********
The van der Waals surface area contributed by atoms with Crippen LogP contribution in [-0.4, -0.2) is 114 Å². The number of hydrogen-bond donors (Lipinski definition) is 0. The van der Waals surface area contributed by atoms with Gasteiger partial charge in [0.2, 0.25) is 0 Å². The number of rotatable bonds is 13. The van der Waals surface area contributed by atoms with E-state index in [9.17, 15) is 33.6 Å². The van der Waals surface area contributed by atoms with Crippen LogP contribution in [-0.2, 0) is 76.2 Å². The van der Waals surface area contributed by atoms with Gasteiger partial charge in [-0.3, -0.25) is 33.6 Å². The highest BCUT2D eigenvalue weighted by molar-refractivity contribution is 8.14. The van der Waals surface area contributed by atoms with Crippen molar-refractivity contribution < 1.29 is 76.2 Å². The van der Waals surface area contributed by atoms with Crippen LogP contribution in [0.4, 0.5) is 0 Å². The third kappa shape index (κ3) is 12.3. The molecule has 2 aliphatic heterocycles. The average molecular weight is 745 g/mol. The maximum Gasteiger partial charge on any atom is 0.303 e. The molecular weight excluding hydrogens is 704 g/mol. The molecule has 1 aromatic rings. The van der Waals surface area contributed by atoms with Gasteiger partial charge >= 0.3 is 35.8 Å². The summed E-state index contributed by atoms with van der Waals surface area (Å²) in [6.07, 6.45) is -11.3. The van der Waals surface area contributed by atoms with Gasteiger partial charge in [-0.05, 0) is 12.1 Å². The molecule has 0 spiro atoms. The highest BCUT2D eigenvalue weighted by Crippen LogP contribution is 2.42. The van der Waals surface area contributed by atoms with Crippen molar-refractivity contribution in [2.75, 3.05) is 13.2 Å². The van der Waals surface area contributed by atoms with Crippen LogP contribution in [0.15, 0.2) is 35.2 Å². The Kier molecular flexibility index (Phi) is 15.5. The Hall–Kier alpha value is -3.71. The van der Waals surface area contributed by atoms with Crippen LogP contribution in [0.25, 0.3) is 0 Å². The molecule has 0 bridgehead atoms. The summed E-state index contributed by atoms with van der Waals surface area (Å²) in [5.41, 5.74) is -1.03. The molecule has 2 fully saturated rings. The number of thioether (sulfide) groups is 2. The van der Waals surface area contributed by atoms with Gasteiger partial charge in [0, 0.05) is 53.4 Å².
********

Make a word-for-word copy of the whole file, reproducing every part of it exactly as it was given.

The van der Waals surface area contributed by atoms with Crippen LogP contribution in [-0.4, -0.2) is 114 Å². The number of hydrogen-bond donors (Lipinski definition) is 0. The van der Waals surface area contributed by atoms with Gasteiger partial charge in [0.2, 0.25) is 0 Å². The number of rotatable bonds is 13. The van der Waals surface area contributed by atoms with E-state index in [9.17, 15) is 33.6 Å². The van der Waals surface area contributed by atoms with Crippen LogP contribution in [-0.2, 0) is 76.2 Å². The van der Waals surface area contributed by atoms with Gasteiger partial charge in [-0.3, -0.25) is 33.6 Å². The highest BCUT2D eigenvalue weighted by molar-refractivity contribution is 8.14. The van der Waals surface area contributed by atoms with Crippen molar-refractivity contribution < 1.29 is 76.2 Å². The van der Waals surface area contributed by atoms with Crippen LogP contribution in [0.4, 0.5) is 0 Å². The third kappa shape index (κ3) is 12.3. The molecule has 2 aliphatic heterocycles. The average molecular weight is 745 g/mol. The maximum Gasteiger partial charge on any atom is 0.303 e. The molecular weight excluding hydrogens is 704 g/mol. The molecule has 1 aromatic rings. The van der Waals surface area contributed by atoms with Gasteiger partial charge >= 0.3 is 35.8 Å². The summed E-state index contributed by atoms with van der Waals surface area (Å²) in [6.07, 6.45) is -11.3. The van der Waals surface area contributed by atoms with Gasteiger partial charge in [-0.05, 0) is 12.1 Å². The molecule has 0 spiro atoms. The highest BCUT2D eigenvalue weighted by Crippen LogP contribution is 2.42. The van der Waals surface area contributed by atoms with Crippen molar-refractivity contribution in [2.75, 3.05) is 13.2 Å². The van der Waals surface area contributed by atoms with Crippen LogP contribution in [0.15, 0.2) is 35.2 Å². The Kier molecular flexibility index (Phi) is 15.5. The Hall–Kier alpha value is -3.71. The van der Waals surface area contributed by atoms with Crippen LogP contribution in [0.25, 0.3) is 0 Å². The molecule has 0 bridgehead atoms. The summed E-state index contributed by atoms with van der Waals surface area (Å²) in [5.41, 5.74) is -1.03. The molecule has 2 fully saturated rings. The number of thioether (sulfide) groups is 2. The van der Waals surface area contributed by atoms with Gasteiger partial charge in [0, 0.05) is 53.4 Å².